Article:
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Cancer Center

Guinto Schirack (GS) assisted in the pre-construction phase of the project and worked closely with the design engineers to develop a cost effective solution for the required 40,000-SF of shoring.

Owner: Cleveland Clinic Foundation – Cleveland, OH
General Contractor: Turner Construction – Cleveland, OH
Sitework: Independence Excavating – Independence, OH
Shoring: Guinto Schirack – Parma, OH

Products: H-Pile, Hollow Bar

The Cleveland Clinic is one of the largest and most respected hospitals in the country. With over 48,000 employees, they are the largest private employer in Northeast Ohio. The new Cancer Institute will house exam rooms, infusion rooms, and meeting spaces for medical groups, arranged by specific types of cancer. The idea is to facilitate teamwork and close interaction with patients. The fundamental goal was to centralize cancer services so patients don’t have to walk from one building to another within the clinic’s vast complex.

With a pre-existing building that needed to be demolished, and a very tight schedule, there were many problems to be faced on this project. The aggressive project completion date influenced the final design of the system. The site consisted of loose to medium dense sands, silts, and gravel to a depth of 25 feet. Variable weathered shale to very hard shale was present for the balance of the 30 foot excavation. And once excavation commenced, many conflicting utilities, including multiple major electrical vaults and duct banks, were found and affected the design in many areas.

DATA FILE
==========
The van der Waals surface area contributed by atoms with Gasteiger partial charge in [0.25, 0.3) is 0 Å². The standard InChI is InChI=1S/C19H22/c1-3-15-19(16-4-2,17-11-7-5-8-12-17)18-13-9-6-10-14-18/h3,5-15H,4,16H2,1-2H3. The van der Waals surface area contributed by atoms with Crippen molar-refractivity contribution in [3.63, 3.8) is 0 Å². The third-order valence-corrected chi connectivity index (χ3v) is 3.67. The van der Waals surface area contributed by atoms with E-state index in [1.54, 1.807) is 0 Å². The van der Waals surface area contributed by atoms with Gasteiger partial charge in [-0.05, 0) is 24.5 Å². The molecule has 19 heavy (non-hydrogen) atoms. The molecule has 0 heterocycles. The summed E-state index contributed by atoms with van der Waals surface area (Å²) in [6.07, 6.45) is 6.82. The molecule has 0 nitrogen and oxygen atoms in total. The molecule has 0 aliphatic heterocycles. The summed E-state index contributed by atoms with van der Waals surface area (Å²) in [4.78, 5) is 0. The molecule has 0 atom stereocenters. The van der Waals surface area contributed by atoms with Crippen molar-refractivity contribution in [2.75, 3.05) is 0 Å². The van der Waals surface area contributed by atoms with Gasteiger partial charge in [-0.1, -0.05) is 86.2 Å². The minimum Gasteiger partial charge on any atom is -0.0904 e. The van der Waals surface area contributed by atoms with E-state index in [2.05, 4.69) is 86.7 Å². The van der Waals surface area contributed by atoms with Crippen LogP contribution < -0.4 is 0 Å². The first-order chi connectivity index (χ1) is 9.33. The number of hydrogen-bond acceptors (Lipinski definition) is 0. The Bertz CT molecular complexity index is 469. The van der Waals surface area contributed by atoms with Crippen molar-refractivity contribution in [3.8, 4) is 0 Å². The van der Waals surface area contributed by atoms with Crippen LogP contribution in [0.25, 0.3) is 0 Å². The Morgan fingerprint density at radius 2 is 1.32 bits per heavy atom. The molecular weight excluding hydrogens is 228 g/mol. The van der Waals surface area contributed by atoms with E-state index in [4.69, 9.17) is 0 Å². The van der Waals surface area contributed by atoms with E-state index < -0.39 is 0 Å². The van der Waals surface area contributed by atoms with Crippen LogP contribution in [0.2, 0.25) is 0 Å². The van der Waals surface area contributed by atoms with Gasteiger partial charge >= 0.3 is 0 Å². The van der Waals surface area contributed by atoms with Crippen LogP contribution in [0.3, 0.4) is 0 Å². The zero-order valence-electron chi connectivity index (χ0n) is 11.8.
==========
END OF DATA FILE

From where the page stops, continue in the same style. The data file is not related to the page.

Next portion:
Guinto Schirack assisted in the pre-construction phase of the Cleveland Clinic Cancer Center project and worked closely with the design engineers to develop a cost-effective solution for the required 40,000 square feet of shoring. A traditional soldier beam and timber lagging wall with multiple levels of tieback anchors was chosen for this project. These multiple levels of anchors allowed the use of stock H-beam solider piles in lieu of utilizing heavier WF-beam sections from a mill rolling. Grouted hollow bar anchors were chosen for the tiebacks due to their speed and ease of installation. Nucor Skyline’s large stock inventory of multiple H-pile sizes and 52mm and 40 mm hollow bar anchors allowed construction to proceed immediately after the contract was awarded.

The final shoring design was optimized for the subsurface conditions and maximized anchor capacity in both upper level soils and bedrock shale. The design included 4,500 LF of soldier piling, and 14,000 LF of tieback anchors. Anchors were designed for loads ranging from 10 kip up to 135 kip capacity.

Nucor Skyline’s responsiveness and large inventory allowed construction to proceed with minimal schedule impacts.

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